Copper Slips, Halting Sharp Rebound
By Anna Isaac
Copper prices fell Friday, signaling a pause in the industrial
metal's surge, on mounting concerns that the rally may have been
Copper futures for October delivery slipped about 1% to $6,030 a
metric ton on the London Metal Exchange. The drop comes as
investors struggle to reconcile signs of a global economic recovery
with the surge in coronavirus infections in the U.S., which could
deal a setback to manufacturers. Trading volumes are lower than
usual with U.S. markets closed for the Independence Day
The fall comes after a rally of over 30% in the metal's price
since its rout in March, reflecting optimism about the potential
for a sharp economic recovery, as China and Europe lead large parts
of the world in easing lockdown measures. That has helped erase
most of the commodity's losses for this year.
Copper is considered a barometer for global growth, with traders
dubbing it "Dr. Copper" in reference to its ability to augur
turning points in the economic outlook. But some market watchers
say traders are ignoring the threat posed by the record number of
new daily infections in the U.S., and the risk that economic
recovery world-wide could slow after the initial bounceback of
"There's a little bit of dislocation between copper's price and
the economic reality, partly because it's been an asymmetrical
recovery globally," said Wenyu Yao, a senior commodity strategist
at ING Bank. "But so far, Dr. Copper did it: it delivered a
A revival in Chinese economic activity in recent months has
helped propel copper prices higher. The commodity is particularly
sensitive to the Asian manufacturing powerhouse, as the world's
second-largest economy accounts for a large part of global demand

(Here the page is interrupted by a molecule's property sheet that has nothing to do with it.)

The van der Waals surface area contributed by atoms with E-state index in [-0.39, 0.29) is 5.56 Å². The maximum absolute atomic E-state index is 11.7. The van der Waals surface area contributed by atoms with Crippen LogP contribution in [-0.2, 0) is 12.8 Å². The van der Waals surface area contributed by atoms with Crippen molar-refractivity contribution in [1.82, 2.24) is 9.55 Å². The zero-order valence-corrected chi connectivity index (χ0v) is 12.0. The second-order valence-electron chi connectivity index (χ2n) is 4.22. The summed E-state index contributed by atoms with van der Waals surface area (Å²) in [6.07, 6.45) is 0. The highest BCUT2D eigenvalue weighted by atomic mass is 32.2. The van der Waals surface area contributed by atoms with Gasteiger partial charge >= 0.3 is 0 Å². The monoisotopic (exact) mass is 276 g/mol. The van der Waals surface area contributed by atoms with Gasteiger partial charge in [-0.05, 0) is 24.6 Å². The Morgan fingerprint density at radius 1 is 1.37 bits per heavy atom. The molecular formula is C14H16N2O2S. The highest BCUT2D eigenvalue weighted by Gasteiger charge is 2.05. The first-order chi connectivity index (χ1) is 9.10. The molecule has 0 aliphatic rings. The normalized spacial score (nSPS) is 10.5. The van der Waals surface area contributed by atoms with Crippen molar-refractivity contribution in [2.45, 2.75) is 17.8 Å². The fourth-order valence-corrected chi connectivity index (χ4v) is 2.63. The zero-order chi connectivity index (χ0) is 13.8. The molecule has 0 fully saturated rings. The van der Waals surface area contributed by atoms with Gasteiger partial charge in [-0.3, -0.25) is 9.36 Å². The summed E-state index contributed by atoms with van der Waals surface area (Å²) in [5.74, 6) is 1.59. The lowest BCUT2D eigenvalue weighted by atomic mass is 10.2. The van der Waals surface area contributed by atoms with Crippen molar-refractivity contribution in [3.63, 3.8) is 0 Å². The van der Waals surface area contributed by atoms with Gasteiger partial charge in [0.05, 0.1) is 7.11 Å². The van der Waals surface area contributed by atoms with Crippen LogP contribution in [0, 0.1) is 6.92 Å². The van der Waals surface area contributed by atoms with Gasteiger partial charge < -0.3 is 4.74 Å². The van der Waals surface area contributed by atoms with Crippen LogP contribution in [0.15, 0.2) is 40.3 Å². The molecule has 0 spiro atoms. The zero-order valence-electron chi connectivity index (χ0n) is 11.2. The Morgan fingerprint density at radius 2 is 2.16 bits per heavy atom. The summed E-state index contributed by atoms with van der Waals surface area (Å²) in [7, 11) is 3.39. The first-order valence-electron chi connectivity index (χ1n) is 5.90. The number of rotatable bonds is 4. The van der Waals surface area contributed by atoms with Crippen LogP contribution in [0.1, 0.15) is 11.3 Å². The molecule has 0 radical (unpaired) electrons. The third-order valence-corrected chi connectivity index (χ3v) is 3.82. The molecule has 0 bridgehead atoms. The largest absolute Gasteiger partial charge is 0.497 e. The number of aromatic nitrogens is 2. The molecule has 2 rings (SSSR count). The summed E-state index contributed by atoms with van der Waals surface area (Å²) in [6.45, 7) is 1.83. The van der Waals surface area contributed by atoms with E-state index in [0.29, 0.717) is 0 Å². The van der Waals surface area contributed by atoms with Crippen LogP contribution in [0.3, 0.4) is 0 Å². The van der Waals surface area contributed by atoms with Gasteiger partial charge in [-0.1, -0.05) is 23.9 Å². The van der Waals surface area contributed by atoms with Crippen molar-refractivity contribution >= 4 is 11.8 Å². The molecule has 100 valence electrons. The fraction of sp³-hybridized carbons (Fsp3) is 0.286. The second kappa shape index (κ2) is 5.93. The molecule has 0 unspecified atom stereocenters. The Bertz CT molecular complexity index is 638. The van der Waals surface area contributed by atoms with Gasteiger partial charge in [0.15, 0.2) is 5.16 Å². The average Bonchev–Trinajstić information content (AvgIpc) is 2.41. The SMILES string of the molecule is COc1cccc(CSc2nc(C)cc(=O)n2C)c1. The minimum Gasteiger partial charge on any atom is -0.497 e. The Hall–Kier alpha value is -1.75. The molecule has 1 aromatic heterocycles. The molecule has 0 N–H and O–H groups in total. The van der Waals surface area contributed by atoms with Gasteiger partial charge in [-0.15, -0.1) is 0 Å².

for the metal. The reopening of major economies in Europe is also
helping bolster demand for the industrial metal, analysts said.
Copper has outperformed metals such as aluminum and nickel,
suggesting that its surge may have been "somewhat exaggerated,"
rather than tightly linked to supply and demand, according to
Daniel Briesemann, a commodities analyst at Commerzbank.
Still, there are few expectations for a sharp correction in
copper prices and some strategists expect the market to continue
Copper prices could reach as high as $6,500 a metric ton in the
second half of this year, Bank of America analysts projected in
June. Stimulus measures from governments around the world seeking
to rebuild their economies would likely push prices higher, they
Supply disruptions from scrap collection to ore mining due to
outbreaks of the virus may also continue to support copper prices.
In Latin America, two major copper producers, Chile and Peru, face
climbing infection rates. This has already caused significant
supply disarray for the metal and some analysts expecting this to
worsen in the coming weeks.
Elsewhere in commodities, Brent crude, the international
benchmark for oil prices, fell 1.3% to $42.58 a barrel Friday.
Write to Anna Isaac at email@example.com
(END) Dow Jones Newswires
July 03, 2020 10:16 ET (14:16 GMT)
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